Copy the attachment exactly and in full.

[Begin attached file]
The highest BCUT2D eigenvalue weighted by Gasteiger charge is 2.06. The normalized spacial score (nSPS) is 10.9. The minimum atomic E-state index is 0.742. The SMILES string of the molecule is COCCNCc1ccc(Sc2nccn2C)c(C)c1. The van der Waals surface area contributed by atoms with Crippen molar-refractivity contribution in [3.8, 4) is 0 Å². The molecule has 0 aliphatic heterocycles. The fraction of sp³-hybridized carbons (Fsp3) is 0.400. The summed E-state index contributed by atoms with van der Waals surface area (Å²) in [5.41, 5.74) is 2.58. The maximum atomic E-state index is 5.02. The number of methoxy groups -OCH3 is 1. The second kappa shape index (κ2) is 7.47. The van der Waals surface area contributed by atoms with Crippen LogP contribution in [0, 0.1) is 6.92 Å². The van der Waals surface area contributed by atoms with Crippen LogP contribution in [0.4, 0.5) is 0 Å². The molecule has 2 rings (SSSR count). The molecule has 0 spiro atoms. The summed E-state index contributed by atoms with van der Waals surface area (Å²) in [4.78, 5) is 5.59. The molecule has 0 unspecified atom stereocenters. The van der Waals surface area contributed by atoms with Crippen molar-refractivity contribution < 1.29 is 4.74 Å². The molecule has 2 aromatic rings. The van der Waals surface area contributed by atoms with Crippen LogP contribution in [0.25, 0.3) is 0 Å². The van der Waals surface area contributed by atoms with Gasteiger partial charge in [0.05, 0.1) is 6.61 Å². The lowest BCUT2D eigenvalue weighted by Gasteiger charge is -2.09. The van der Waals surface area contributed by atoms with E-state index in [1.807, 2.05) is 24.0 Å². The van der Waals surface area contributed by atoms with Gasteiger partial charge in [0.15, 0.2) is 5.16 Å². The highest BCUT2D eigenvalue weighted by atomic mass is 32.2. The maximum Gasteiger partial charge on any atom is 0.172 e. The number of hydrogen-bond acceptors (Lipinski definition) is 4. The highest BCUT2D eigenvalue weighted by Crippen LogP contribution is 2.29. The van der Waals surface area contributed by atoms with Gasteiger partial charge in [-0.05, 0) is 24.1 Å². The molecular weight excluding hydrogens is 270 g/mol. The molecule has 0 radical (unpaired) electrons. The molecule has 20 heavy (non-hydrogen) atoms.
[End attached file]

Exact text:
The highest BCUT2D eigenvalue weighted by Gasteiger charge is 2.06. The normalized spacial score (nSPS) is 10.9. The minimum atomic E-state index is 0.742. The SMILES string of the molecule is COCCNCc1ccc(Sc2nccn2C)c(C)c1. The van der Waals surface area contributed by atoms with Crippen molar-refractivity contribution in [3.8, 4) is 0 Å². The molecule has 0 aliphatic heterocycles. The fraction of sp³-hybridized carbons (Fsp3) is 0.400. The summed E-state index contributed by atoms with van der Waals surface area (Å²) in [5.41, 5.74) is 2.58. The maximum atomic E-state index is 5.02. The number of methoxy groups -OCH3 is 1. The second kappa shape index (κ2) is 7.47. The van der Waals surface area contributed by atoms with Crippen LogP contribution in [0, 0.1) is 6.92 Å². The van der Waals surface area contributed by atoms with Crippen LogP contribution in [0.4, 0.5) is 0 Å². The molecule has 2 rings (SSSR count). The molecule has 0 spiro atoms. The summed E-state index contributed by atoms with van der Waals surface area (Å²) in [4.78, 5) is 5.59. The molecule has 0 unspecified atom stereocenters. The van der Waals surface area contributed by atoms with Crippen molar-refractivity contribution < 1.29 is 4.74 Å². The molecule has 2 aromatic rings. The van der Waals surface area contributed by atoms with Crippen LogP contribution in [0.25, 0.3) is 0 Å². The van der Waals surface area contributed by atoms with Gasteiger partial charge in [0.05, 0.1) is 6.61 Å². The lowest BCUT2D eigenvalue weighted by Gasteiger charge is -2.09. The van der Waals surface area contributed by atoms with E-state index in [1.807, 2.05) is 24.0 Å². The van der Waals surface area contributed by atoms with Gasteiger partial charge in [0.15, 0.2) is 5.16 Å². The highest BCUT2D eigenvalue weighted by atomic mass is 32.2. The maximum Gasteiger partial charge on any atom is 0.172 e. The number of hydrogen-bond acceptors (Lipinski definition) is 4. The highest BCUT2D eigenvalue weighted by Crippen LogP contribution is 2.29. The van der Waals surface area contributed by atoms with Gasteiger partial charge in [-0.05, 0) is 24.1 Å². The molecular weight excluding hydrogens is 270 g/mol. The molecule has 0 radical (unpaired) electrons. The molecule has 20 heavy (non-hydrogen) atoms.